phere for approximately three minutes, is then
‘dipped or rinsed in water, and then returned to
the chlorineatmosphere for another three min
65 ‘utes. The
metal isthen again dipped or
pounds may be easily removed by my cleaning
process after the articles have been fabricated. 35
My process is also particularly applicable to the
cleaning of de-enameled pieces of metal. When
stock is de-enameled, there is left on the surface
thereof a black smudge, which is probably sodium
‘ferro antimoniate. This clings tenaciously to 40
the metal and cannot be removed in the ordi
nary cleaning by acids or by mechanical means,
and if not'removed will cause copper-heading
and blistering of the‘ground coat to follow. It is
insoluble in water and all acids except nitric. 45
When the piece is subjected to an acid bath, other
than nitric, the hydrogen formed by the action
of the acid on the metal reduces the sodium
ferro antimoniate to antimony anhydride. This
compound, although it is insoluble in water and 50
acids and adheres to the metal, can be more or
less successfully removed by vigorous hand scrub
bing. By my process, treatmentin the chlorine
bath will successfully remove the black smudge
without thelnecessity of hand scrubbing.
,
55
2
2,043,300
My process may be carried out in any type of
apparatus, but it is essential to use an appara
tus that is made of material that will not react
with wet chlorine and that will prevent the
escape of chlorine gas into the atmosphere and
that will permit the intermittent subjection of
the metal to be treated ?rst to the action of
water, then to the action of chlorine gas, etc.
While speci?c time intervals and temperatures
10 have been indicated throughout the speci?cation,
it should be understood that these time intervals
and temperatures may be varied to suit the ne
5. The process of cleaning metal comprising
passing the vmetal to be treated through a water ,
seal into a chamber containing moist chlorine
gas, and removing the treated metal from the
chamber through a water seal.
6. The process of cleaning metal comprising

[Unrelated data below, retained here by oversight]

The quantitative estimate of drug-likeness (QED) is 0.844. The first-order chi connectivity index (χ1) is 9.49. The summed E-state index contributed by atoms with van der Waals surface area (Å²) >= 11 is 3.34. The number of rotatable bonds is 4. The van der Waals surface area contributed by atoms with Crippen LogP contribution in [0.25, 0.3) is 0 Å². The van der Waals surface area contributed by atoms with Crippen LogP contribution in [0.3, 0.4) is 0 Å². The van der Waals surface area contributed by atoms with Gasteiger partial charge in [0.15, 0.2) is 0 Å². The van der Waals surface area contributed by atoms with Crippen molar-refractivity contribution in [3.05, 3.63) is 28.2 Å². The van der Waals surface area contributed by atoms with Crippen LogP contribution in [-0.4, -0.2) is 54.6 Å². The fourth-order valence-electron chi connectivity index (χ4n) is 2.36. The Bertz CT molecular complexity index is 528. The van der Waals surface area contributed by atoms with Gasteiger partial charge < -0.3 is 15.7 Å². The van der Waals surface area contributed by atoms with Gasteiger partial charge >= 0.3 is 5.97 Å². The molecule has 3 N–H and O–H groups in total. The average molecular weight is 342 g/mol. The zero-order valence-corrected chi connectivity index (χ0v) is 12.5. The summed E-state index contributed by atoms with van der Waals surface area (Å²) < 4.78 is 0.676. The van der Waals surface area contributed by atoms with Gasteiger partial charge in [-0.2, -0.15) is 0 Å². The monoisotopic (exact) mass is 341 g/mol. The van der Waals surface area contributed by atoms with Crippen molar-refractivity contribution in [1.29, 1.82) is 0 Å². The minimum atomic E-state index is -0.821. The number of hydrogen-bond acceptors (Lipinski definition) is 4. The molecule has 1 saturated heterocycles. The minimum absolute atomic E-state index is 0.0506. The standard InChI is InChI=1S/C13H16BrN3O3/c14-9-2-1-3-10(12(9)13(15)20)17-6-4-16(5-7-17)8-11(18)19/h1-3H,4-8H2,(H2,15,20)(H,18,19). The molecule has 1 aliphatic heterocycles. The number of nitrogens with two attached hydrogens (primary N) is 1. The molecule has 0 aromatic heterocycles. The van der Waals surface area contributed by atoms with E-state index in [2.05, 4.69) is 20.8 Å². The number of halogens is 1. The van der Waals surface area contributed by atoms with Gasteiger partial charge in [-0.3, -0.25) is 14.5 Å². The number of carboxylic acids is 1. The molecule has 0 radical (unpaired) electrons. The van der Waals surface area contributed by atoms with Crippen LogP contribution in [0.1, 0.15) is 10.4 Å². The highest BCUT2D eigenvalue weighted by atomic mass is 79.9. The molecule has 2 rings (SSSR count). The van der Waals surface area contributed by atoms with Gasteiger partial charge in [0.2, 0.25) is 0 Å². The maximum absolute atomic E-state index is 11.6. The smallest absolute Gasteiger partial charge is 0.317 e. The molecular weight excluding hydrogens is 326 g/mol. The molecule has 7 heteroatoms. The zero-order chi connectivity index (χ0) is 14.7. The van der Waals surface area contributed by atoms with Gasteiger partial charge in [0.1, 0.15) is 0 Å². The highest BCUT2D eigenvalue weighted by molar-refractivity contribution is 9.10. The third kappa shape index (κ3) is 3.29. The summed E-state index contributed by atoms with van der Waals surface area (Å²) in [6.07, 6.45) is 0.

passing the metal to be treated through a water
seal into a chamber containing moist chlorine
gas, removing the treated metal from the cham
ber through a water seal, and neutralizing the
treated metal.
7. The process of cleaning metal comprising
cessity of the particular class of work being done.
wetting the metal with water, interacting the
For example, in some cases, a slightly longer
metal with moist chlorine gas, in an atmosphere _
15 period of time in the chlorine atmosphere may
~ be necessary.
of moist chlorine gas again wetting the, metal,
and again interacting the metal with moist chlo
What is claimed is as follows:
rine gas.
1. The method of cleaning metal comprising
8. The process of cleaning metal comprising
wetting the metal with water, interacting the
metal with moist chlorine gas, again wetting the 20
metal, again interacting the metal with moist
passing the metal through an atmosphere of moist
20 chlorine gas at a temperature below the dissocia
tion temperature of HCl.
I
2. The method of cleaning metal comprising
passing the metal through an atmosphere ‘of
moist chlorine gas at a temperature below the
25 dissociation temperature of HCl and neutraliz
ing the treated metal.
3. The process of cleaning metal which com
prises wetting the metal with water, reacting
the moist metal with moist chlorine gas in an
30 atmosphere of moist chlorine gas.
4. The process of cleaning metal which com
prises wetting the metal with water, reacting the
moist metal with moist chlorine gas in an at
mosphere of moist chlorine gas'and neutralizing
35
the treated metal.
chlorine gas in an atmosphere of moist chlorine
gas, and ?nally neutralizing the treated metal.
9.-The process of cleaning metal which com—
prises interacting the metal with chlorine gas 25
in an atmosphere of moist chlorine gas while
maintaining the metal moist and while exclud
ing the air from contact with the metal.
10. The process of cleaning metal which com
prises passing the metal to be treated through a
water seal into a chamber containing moist chlo
rine gas, removing the treated metal from the
chamber through‘ a water seal and maintaining
the water seal at approximately 120° F.
PAUL MGDORMAN.
35